Best-man­aged file: Garbage. Con­sid­er­ing how un­pop­u­lar the move to ev­ery-sec­ond-week garbage pickup was, the tran­si­tion has been sur­pris­ingly smooth. Sure, there was some con­fu­sion the first week that pickup day changed, and there are still chal­lenges on how to man­age re­cy­cling at multi-res­i­den­tial com­plexes. But de­spite some dire warn­ings that garbage would be waft­ing down the streets, most of us have made the move to ev­eryother-week col­lec­tion with­out much trauma.

Most dis­ap­point­ing de­ci­sion: Casino. And not be­cause coun­cil let the On­tario Lot­tery and Gam­ing Corp. ask for casino pro­pos­als for Ot­tawa, but be­cause coun­cil­lors voted in favour of the move af­ter openly ad­mit­ting they didn’t feel they had enough in­for­ma­tion to make a proper de­ci­sion. There was vir­tu­ally no pub­lic con­sul­ta­tion on the mat­ter, other than a com­mit­tee meet­ing where the vast ma­jor­ity of pub­lic del­e­ga­tions ar­gued against a new casino. Yet not one coun­cil­lor moved to de­lay the de­ci­sion, even though Hamil­ton, for in­stance, has un­til the end of Fe­bru­ary to say yea or nay to a new gam­bling den.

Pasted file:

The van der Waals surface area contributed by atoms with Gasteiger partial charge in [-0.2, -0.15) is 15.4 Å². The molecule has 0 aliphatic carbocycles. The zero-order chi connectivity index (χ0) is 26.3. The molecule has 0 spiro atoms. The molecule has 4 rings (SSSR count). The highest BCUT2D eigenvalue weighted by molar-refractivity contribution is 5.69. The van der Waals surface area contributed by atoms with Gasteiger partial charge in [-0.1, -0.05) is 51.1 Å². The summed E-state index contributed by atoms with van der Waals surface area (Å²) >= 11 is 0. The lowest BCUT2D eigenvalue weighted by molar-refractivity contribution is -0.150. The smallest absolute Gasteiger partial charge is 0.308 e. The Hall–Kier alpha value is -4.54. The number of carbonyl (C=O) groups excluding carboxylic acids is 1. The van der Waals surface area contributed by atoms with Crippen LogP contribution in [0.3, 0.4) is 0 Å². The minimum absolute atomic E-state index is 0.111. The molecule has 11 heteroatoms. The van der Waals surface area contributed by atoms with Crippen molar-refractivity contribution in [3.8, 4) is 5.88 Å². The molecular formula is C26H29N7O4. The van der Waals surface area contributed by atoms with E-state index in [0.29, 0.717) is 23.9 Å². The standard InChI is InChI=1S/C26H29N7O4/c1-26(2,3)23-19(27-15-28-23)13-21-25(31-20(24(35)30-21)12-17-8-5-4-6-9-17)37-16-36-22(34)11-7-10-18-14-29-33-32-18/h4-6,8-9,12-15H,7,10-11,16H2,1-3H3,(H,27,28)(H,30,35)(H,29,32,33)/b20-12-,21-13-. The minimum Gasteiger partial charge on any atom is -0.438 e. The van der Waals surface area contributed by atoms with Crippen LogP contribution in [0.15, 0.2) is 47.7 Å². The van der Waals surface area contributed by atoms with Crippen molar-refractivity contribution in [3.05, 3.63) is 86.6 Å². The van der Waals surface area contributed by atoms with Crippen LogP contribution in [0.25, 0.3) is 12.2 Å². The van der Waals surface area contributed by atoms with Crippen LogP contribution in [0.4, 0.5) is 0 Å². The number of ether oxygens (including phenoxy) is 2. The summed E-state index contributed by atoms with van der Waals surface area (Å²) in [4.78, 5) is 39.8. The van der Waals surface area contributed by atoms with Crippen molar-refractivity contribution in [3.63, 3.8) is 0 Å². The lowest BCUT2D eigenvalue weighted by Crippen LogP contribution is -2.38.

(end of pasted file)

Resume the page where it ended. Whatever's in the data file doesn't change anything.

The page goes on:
Most en­cour­ag­ing de­ci­sion: Street food. For the first time in two decades, the city will is­sue 20 new street-food ven­dor li­cences for spring of 2013. Coun­cil ap­proved the ini­tia­tive at the end of Oc­to­ber, but not be­fore a few coun­cil­lors cried “nanny state” over the in­clu­sion of the menu as part of the cri­te­ria for scor­ing one of the lim­ited li­cences. But coun­cil more or less stood firm, giv­ing the green light to a pro­gram that could make our city streets a lit­tle more vi­brant.